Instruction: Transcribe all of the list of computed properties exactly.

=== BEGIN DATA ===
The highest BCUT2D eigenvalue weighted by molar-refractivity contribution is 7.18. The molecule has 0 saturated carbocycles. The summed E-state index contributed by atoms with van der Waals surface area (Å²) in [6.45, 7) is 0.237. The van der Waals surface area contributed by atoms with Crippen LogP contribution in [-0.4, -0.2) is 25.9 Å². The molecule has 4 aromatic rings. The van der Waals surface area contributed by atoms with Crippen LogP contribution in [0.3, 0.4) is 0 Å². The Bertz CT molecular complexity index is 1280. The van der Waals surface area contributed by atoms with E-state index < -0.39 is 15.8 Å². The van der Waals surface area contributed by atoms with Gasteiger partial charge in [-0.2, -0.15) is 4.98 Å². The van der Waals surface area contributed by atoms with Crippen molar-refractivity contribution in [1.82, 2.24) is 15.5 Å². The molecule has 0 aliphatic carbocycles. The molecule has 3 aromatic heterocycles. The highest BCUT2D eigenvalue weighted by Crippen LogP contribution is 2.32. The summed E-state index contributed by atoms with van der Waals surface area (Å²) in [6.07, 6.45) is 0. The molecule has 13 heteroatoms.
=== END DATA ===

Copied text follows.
The highest BCUT2D eigenvalue weighted by molar-refractivity contribution is 7.18. The molecule has 0 saturated carbocycles. The summed E-state index contributed by atoms with van der Waals surface area (Å²) in [6.45, 7) is 0.237. The van der Waals surface area contributed by atoms with Crippen LogP contribution in [-0.4, -0.2) is 25.9 Å². The molecule has 4 aromatic rings. The van der Waals surface area contributed by atoms with Crippen LogP contribution in [0.3, 0.4) is 0 Å². The Bertz CT molecular complexity index is 1280. The van der Waals surface area contributed by atoms with E-state index < -0.39 is 15.8 Å². The van der Waals surface area contributed by atoms with Gasteiger partial charge in [-0.2, -0.15) is 4.98 Å². The van der Waals surface area contributed by atoms with Crippen molar-refractivity contribution in [1.82, 2.24) is 15.5 Å². The molecule has 0 aliphatic carbocycles. The molecule has 3 aromatic heterocycles. The highest BCUT2D eigenvalue weighted by Crippen LogP contribution is 2.32. The summed E-state index contributed by atoms with van der Waals surface area (Å²) in [6.07, 6.45) is 0. The molecule has 13 heteroatoms.